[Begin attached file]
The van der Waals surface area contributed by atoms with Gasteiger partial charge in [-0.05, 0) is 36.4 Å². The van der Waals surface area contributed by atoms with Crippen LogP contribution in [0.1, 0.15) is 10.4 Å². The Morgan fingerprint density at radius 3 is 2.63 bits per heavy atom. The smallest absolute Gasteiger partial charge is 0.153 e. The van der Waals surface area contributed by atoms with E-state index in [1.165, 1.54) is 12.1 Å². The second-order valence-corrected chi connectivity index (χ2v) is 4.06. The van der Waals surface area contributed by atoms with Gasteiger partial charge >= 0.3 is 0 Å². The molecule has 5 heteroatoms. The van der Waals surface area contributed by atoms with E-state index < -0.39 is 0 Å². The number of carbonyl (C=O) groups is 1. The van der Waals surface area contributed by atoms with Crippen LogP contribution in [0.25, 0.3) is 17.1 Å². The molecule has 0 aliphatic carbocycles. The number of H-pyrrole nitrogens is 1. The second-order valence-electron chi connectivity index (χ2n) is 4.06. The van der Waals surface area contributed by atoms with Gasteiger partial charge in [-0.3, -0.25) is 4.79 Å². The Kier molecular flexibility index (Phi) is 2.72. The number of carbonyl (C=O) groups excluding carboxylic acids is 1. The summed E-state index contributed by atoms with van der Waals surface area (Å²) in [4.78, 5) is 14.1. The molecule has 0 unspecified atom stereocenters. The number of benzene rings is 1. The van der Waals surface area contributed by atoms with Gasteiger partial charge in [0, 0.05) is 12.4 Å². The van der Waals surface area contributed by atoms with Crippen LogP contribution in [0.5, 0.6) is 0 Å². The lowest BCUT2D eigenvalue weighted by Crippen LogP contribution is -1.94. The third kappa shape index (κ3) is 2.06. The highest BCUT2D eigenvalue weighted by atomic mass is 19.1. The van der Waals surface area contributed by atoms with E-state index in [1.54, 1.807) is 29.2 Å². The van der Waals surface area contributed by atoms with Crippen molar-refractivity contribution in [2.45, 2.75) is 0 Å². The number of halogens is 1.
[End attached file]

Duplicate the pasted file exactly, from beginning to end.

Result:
The van der Waals surface area contributed by atoms with Gasteiger partial charge in [-0.05, 0) is 36.4 Å². The van der Waals surface area contributed by atoms with Crippen LogP contribution in [0.1, 0.15) is 10.4 Å². The Morgan fingerprint density at radius 3 is 2.63 bits per heavy atom. The smallest absolute Gasteiger partial charge is 0.153 e. The van der Waals surface area contributed by atoms with E-state index in [1.165, 1.54) is 12.1 Å². The second-order valence-corrected chi connectivity index (χ2v) is 4.06. The van der Waals surface area contributed by atoms with Gasteiger partial charge >= 0.3 is 0 Å². The molecule has 5 heteroatoms. The van der Waals surface area contributed by atoms with E-state index < -0.39 is 0 Å². The number of carbonyl (C=O) groups is 1. The van der Waals surface area contributed by atoms with Crippen LogP contribution in [0.25, 0.3) is 17.1 Å². The molecule has 0 aliphatic carbocycles. The number of H-pyrrole nitrogens is 1. The second-order valence-electron chi connectivity index (χ2n) is 4.06. The van der Waals surface area contributed by atoms with Gasteiger partial charge in [-0.3, -0.25) is 4.79 Å². The Kier molecular flexibility index (Phi) is 2.72. The number of carbonyl (C=O) groups excluding carboxylic acids is 1. The summed E-state index contributed by atoms with van der Waals surface area (Å²) in [4.78, 5) is 14.1. The molecule has 0 unspecified atom stereocenters. The number of benzene rings is 1. The van der Waals surface area contributed by atoms with Gasteiger partial charge in [0, 0.05) is 12.4 Å². The van der Waals surface area contributed by atoms with Crippen LogP contribution in [0.5, 0.6) is 0 Å². The lowest BCUT2D eigenvalue weighted by Crippen LogP contribution is -1.94. The third kappa shape index (κ3) is 2.06. The highest BCUT2D eigenvalue weighted by atomic mass is 19.1. The van der Waals surface area contributed by atoms with E-state index in [1.54, 1.807) is 29.2 Å². The van der Waals surface area contributed by atoms with Crippen molar-refractivity contribution in [2.45, 2.75) is 0 Å². The number of halogens is 1.